I played with the bus a little bit this past weekend.  I made some headway on a few things, but only really completed one thing, so I'll post about that today.

What's that Racket?
Now that the jalousie / jealous window in the sliding door has been rebuilt, I thought the noise in the bus would have been greatly improved.  It isn't.  Okay, well, it isn't as improved as I thought.  When I'm at idle at a stop light, the engine drops to around 900RPM.  At any speed, there's an harmonic vibration, but at 900, the helper-springs in the Riviera pop top really get going.  They bang against the scissor supports and make a terrible racket.  It sounds like "sprang-sprang-sprang...".

Silence the Din
muffling the noise-maker
Now, I could remove the springs.  That would make the pop top much harder to lift.  The pop top has 6 springs, though only 2 are easily visible.  The other four are way up near the top, but still on the outside of the scissor supports.  There are no springs on the front or rear.  They are all just less than 1" in diameter and just less than 2' long when the top is up (and springs at their shortest length).  I've seen pictures of pop tops where the spring over the slider door had a cover that looked like it was made of cloth, which got me thinking about other options.

It was a beautiful Spring day and Boo had been spending the afternoon waging
slight bowing over drip rail
 a war on the dandelions in our yard while I clowned around in the garage.  About the time I was considering the springs she realized she needed some grass seed for the holes she was making, so we headed for Home Depot.  She headed for the lawn/garden stuff and I had this spring-silencer idea and headed for pipe insulation.  I got 2 6' lengths of the cheapest pipe-insulation they had for 1" pipe, costing about $2.25.  I figured I could cut them into 2-foot lengths and wrap the springs so they wouldn't make that racket any more.  I simply cut them into thirds, and slit their lengths so they could slide on.  I quickly had a muffler for each spring.  They installed in a couple minutes, and very effectively stopped the noise.  I didn't have the time to make a full test drive, but simply idling the engine in the driveway was much quieter.

The one drawback I've noticed is that the pop top doesn't sit as cleanly between the drip rails as it used to.  I may experiment with removing the covers on the the lower springs to see if the loss of noise reduction is made up for by the top sitting properly.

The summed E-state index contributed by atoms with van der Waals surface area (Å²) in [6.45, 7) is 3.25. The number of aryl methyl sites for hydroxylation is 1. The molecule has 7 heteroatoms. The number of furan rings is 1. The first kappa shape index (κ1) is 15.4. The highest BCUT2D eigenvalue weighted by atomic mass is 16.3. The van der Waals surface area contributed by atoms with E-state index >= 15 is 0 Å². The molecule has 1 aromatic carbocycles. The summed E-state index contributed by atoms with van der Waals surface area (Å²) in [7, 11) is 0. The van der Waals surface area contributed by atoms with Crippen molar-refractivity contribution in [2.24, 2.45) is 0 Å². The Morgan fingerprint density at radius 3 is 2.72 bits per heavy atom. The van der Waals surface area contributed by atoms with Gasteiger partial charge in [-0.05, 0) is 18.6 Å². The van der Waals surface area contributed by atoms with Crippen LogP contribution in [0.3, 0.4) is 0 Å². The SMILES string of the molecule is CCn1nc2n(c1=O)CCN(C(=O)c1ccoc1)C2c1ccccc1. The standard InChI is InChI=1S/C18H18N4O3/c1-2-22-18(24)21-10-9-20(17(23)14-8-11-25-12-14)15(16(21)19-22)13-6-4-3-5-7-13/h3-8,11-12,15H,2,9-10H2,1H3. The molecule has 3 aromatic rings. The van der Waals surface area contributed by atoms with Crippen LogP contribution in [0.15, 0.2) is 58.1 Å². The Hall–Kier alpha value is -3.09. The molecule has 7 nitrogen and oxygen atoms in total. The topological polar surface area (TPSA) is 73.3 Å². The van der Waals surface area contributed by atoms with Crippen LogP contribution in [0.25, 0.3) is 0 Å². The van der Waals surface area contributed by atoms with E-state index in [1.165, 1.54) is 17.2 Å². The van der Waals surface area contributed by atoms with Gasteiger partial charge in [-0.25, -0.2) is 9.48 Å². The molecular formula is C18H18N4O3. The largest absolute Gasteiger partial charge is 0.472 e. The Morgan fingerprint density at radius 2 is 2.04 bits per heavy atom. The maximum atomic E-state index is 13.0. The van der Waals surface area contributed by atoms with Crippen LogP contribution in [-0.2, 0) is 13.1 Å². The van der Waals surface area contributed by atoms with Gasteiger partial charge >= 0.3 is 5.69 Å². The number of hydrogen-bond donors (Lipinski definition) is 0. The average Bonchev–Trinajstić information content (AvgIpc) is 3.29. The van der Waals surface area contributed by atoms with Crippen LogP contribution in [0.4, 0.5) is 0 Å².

That's it for today.  Thanks for following along-

Monday, April 7, 2014

Film at Eleven

With the start of April comes the Pacific NorthWest's faux-Summer.  We're really experiencing that now, with mid 70's temperatures, clear blue skies and bright smiles on everyone's face.  In an ironic contrast, I spent Sunday afternoon in my sun-blasted garage solving the water-block problem both under the belly-pan and in the passenger door.  I'll hit that today.

Plastic Fantastic
from vw-resource.com
First, I need to give credit where due.  I stumbled upon this website while trying to figure out a viable way of keeping the water that makes it past the window seals from damaging the new inner door panels / cards.  The old plastic was pulled out, and the cards were destroyed.  The guys at the vw-resource web site had a great suggestion for using BlueTak on their page dedicated to the doors.  In my last post, I mentioned that I bought some of the 3M stuff that was basically the same.  I borrowed their picture on the right here.  The 3M stuff is white, so it doesn't show up as well in pictures.  I posted one here anyway.

trash-liner door-liner
Note how much less I used (I relatively uniformly used around 1/4" thickness).  That became an issue when I tried to hang visqueen.  The plastic sheeting that you get in most home remodeling shops is too slickery, and won't stick easily.  Instead, I considered what was originally in there: a very thin film.  I grabbed a kitchen garbage bag, and hung it on there instead, aligning the bag bottom with the door top and one edge against the front edge of the door .  Because of the static electricity built up in the bag, it immediately clung to the steel, making the pressing into the 3M stuff much easier.  I cut the bag in half along the front / leading edge of the door, and folded it back against the rest of the door.  Some simple trimming later, and the door is sealed.  Like the vw-resource guys, I poked holes where the rubber bits will be going and made sure to run loops of sticky-stuff around those holes.  Be sure to run loops of the sticky-stuff around the holes for the window winder, door pull and the latch.  One other thing to note, I didn't run the plastic to the very bottom of the door; only to the very bottom of the hole in the door and then put multiple runs of sticky stuff along the bottom.  Remember, the whole idea is to keep inside the water that's inside the door, so it runs out the bottom.

Bag in the Pan
exposed electricals. 3M sticky